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Studio 35 Invites You to Come for a Beer, Stay for a Movie

Hope Madden Hope Madden Studio 35 Invites You to Come for a Beer, Stay for a MoviePhoto provided by Studio 35.
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According to Eric Brembeck, owner/operator of Studio 35 Cinema and Drafthouse (3055 Indianola Ave.), the only way to survive in this industry is to be different. His historic Clintonville theater is the proof.

“We’re doing well,” he says. “We’re up over 10% year to date over last year, which is amazing.”

His reasons behind the success: a homey theater with top notch image and sound; a surprisingly varied program, given the limitations of a single screen; and the best bar in the business.

“What’s better than beer and movies?” he asks.

Brembeck and his wife Rita Volpi bought Studio 35 in 2006. According to Brembeck, the single screen theater opened in 1938, changing hands many times over the years. Situated in the heart of Clintonville, the theater is truly a neighborhood institution, a fact that Brembeck and his staff take seriously. Between charity events to benefit the community, and an annual, free Christmas film to thank the neighborhood for putting up with any inconvenience, Studio 35 has become a beloved neighbor.

“We’re not going to get every moviegoer here, because we don’t show every movie. But we should be in the conversation,” he says. “Here, it’s so unique. Why not come here?”

Creating that uncommon environment has been a big investment for Brembeck and Volpi. In 2012 the pair closed their doors long enough to overhaul the entire building. It was a big job. Brembeck estimates that it was the first time the building had had any meaningful maintenance in 40 years.

The remodel included updates to sound and projection, extensive work in the 241-seat auditorium and bathrooms, and a complete rebuild of the bar, which now boasts 40 taps.

“This was actually the first theater in the country to get a liquor license, back in the early Seventies,” Brembeck says. “Everyone’s talking about dinner and movies, but we’ve been doing it for a long, long time.”

For Studio 35, the community’s piqued interest in craft beers is a plus.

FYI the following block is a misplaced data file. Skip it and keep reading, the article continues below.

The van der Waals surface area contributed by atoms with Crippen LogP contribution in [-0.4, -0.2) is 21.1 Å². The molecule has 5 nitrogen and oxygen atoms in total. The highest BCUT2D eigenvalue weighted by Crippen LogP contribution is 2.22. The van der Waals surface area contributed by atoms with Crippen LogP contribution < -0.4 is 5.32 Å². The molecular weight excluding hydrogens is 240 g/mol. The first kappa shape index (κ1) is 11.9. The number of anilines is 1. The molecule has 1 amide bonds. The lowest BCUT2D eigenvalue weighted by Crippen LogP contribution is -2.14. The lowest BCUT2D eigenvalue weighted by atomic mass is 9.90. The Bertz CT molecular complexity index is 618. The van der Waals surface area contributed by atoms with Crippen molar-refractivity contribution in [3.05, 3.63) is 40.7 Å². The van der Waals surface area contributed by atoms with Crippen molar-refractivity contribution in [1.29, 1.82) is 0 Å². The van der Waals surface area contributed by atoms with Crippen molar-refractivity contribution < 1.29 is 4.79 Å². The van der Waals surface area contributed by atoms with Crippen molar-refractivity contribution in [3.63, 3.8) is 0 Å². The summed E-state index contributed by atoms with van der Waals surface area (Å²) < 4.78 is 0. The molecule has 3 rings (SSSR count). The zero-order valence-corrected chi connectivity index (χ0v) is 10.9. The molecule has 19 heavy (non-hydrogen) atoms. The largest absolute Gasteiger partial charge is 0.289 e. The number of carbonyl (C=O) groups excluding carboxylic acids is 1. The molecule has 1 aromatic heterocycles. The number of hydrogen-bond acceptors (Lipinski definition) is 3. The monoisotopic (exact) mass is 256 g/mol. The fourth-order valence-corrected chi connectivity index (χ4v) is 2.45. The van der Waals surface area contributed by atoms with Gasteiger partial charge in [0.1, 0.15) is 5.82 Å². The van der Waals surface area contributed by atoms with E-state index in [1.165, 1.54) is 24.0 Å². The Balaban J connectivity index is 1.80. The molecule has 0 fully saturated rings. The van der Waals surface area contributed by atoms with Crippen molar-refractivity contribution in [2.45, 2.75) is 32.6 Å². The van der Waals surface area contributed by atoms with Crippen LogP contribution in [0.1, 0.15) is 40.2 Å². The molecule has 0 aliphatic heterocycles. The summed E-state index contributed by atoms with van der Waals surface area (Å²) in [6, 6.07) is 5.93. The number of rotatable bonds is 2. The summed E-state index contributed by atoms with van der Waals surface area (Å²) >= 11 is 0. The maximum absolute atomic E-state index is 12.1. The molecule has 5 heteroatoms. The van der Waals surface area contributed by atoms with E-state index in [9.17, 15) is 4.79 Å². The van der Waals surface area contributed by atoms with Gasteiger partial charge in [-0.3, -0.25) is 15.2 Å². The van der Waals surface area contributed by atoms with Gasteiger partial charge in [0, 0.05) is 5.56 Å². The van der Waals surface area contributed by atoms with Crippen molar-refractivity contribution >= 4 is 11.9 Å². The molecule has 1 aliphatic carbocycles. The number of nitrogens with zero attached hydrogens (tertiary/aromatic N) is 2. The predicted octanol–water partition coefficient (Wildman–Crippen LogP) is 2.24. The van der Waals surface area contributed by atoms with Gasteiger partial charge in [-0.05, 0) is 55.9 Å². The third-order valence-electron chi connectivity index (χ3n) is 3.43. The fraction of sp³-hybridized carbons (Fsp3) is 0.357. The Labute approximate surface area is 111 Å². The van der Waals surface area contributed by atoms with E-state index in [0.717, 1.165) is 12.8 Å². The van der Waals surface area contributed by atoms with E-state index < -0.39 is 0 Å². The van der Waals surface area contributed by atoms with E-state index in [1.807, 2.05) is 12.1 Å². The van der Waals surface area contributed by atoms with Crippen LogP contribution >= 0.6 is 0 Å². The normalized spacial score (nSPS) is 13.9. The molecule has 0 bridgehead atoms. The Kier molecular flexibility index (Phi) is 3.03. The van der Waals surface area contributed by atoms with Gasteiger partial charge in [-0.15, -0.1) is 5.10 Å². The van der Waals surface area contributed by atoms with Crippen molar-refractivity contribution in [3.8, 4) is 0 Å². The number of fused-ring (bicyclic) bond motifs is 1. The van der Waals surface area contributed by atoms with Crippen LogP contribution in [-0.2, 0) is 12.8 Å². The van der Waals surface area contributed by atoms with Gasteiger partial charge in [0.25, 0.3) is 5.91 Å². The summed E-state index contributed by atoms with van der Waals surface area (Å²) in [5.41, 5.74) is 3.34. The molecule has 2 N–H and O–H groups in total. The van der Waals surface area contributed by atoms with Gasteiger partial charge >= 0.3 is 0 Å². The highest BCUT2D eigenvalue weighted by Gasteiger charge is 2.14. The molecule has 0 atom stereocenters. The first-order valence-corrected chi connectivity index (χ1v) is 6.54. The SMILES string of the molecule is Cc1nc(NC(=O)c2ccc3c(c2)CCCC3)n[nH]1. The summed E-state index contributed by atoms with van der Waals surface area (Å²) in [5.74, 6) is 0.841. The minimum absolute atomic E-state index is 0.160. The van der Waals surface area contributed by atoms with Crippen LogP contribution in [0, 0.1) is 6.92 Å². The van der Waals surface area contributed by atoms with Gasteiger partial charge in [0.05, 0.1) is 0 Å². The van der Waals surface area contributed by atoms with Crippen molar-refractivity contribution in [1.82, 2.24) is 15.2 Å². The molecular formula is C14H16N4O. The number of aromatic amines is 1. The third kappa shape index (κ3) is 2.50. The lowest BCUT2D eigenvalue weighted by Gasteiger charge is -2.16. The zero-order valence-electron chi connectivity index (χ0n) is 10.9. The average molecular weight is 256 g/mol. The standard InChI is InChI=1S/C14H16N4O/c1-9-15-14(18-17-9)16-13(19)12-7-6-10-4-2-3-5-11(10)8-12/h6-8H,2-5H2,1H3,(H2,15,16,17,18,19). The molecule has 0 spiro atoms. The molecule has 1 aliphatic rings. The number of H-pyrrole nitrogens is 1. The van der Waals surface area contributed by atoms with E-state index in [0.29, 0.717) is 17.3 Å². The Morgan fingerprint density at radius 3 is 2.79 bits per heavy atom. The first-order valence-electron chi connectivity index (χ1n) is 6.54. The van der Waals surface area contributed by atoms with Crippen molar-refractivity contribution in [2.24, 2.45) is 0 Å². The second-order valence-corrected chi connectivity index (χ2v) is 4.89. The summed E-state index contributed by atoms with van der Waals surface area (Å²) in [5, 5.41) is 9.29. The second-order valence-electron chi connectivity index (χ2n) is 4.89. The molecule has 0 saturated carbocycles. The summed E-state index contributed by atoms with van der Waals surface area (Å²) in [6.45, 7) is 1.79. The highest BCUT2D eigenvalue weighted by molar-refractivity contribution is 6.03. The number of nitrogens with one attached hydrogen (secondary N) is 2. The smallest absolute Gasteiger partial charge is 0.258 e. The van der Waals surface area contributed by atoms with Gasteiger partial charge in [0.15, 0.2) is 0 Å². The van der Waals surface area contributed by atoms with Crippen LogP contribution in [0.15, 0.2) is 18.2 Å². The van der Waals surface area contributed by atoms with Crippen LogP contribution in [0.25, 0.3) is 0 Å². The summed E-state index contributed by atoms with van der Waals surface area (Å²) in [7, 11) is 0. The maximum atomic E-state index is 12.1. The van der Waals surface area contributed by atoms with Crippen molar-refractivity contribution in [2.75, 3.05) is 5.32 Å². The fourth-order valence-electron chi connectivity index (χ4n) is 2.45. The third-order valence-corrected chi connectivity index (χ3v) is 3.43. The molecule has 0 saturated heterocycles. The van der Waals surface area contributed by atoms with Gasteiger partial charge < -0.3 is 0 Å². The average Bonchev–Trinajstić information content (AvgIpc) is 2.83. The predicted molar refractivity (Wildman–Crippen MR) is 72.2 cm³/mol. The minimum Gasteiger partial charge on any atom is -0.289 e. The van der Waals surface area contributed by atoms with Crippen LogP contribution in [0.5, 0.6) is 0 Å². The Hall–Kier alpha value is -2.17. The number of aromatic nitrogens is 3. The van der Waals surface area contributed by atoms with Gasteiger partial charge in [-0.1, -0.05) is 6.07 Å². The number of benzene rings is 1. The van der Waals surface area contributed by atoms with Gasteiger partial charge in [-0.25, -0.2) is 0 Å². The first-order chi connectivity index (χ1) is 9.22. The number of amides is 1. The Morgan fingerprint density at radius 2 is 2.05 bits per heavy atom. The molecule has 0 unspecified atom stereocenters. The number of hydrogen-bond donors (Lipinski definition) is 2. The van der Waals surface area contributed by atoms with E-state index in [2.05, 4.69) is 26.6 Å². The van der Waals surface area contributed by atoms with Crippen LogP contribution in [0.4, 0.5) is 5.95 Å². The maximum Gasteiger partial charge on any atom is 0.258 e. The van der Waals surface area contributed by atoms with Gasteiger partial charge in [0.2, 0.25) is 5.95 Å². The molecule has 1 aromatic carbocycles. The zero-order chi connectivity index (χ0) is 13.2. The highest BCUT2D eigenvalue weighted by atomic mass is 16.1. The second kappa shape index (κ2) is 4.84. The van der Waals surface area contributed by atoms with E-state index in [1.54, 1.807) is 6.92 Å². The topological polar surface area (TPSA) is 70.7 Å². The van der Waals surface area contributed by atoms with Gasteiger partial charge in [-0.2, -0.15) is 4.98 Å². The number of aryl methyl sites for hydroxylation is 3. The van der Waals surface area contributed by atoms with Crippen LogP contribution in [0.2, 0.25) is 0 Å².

“The craft beer scene has exploded, and people can come here, drink a great craft beer and watch a great movie. And it’s all reasonably priced, it’s not movie theater pricing,” he says.

Brembeck’s built unique relationships in the craft beer industry because his theater and bar are so tightly tied together, something he exploits, in particular, with his beer tastings.

“Nobody does it like we do. It’s a go-to-know kind of thing,” he says. “Let’s say we’re doing a Great Lakes beer tasting.  We’re able to get pub exclusives – something they typically only sell at their pub in Cleveland. But it’s because we can get 150, 250 people in to watch a movie and drink their beer.”

How important is the bar to the overall success of the business?

“If we didn’t have the liquor license, we wouldn’t open,” he admits. “It just wouldn’t happen.”

Such is the struggle of a single screen theater. The limited number of auditoriums can make summertime programming a challenge, because studios tend to release a new blockbuster every week. With just one screen to fill and multi-week commitments, Brembeck has to be choosy. Right now, he’s betting on X-Men: Days of Future Past, which begins its three week run this Thursday.

“You have to be right every week,” Brembeck says of the programming. “There’s no room for error because if you pick a dud, then you’re stuck with it for 7, 14, sometimes 21 days.”

To stay successful, Brembeck makes the most of everything he has and keeps a constant eye on the future.

“I don’t care what we did yesterday because that doesn’t matter anymore. You’ve always got to plan for the future,” he says. “You’re competing with the weather, and there’s so much else to do. You’ve got to plan the next event, make it unique to get people to come.”

Part of that is the special programming, and Studio 35 has a long history of late night series that take advantage of their bar hours.

“We have a liquor license, we’re going to stay open until 2:30, and people are dying for something unique to do,” he explains.

Mainstays of his rotating late night programming are The Rocky Horror Picture Show, Bad Movie Night, and Fritz the Nite Owl.

“Rocky’s been here a long, long time,” says Brembeck. “It’s fun. It’s a cool thing to be able to have, for sure.”

His comparatively newer programming produces as well.

“Fritz is killing it,” he says. “Fritz is great, he was on TV, he’s 80 years old and he wears owl glasses. It’s awesome. We had over 200 people for Teenage Mutant Ninja Turtles. The Fritz thing is amazing, and the Bad Movie Night is, too.”

What’s the secret to the success?

“People are just looking for something fun and original to do,” Brembeck says. “What better place to do it than here, in a beautiful theater?”

Here’s what you’ll find upcoming at Studio 35. For more information, visit studio35.com.

  • X-Men: Days of Future Past opens Thursday, 5/22, 10:00 pm
  • Bad Movie Nite, Friday, June 6, 11:30 pm
  • The Rocky Horror Picture Show, Saturday, June 7, 11:30 pm

A full slate of movie reviews is available on my website www.maddwolf.com.

You can also follow me on Twitter @maddwolf and like me on Facebook at facebook.com/MaddWolfColumbus .

All photos provided by Studio 35.



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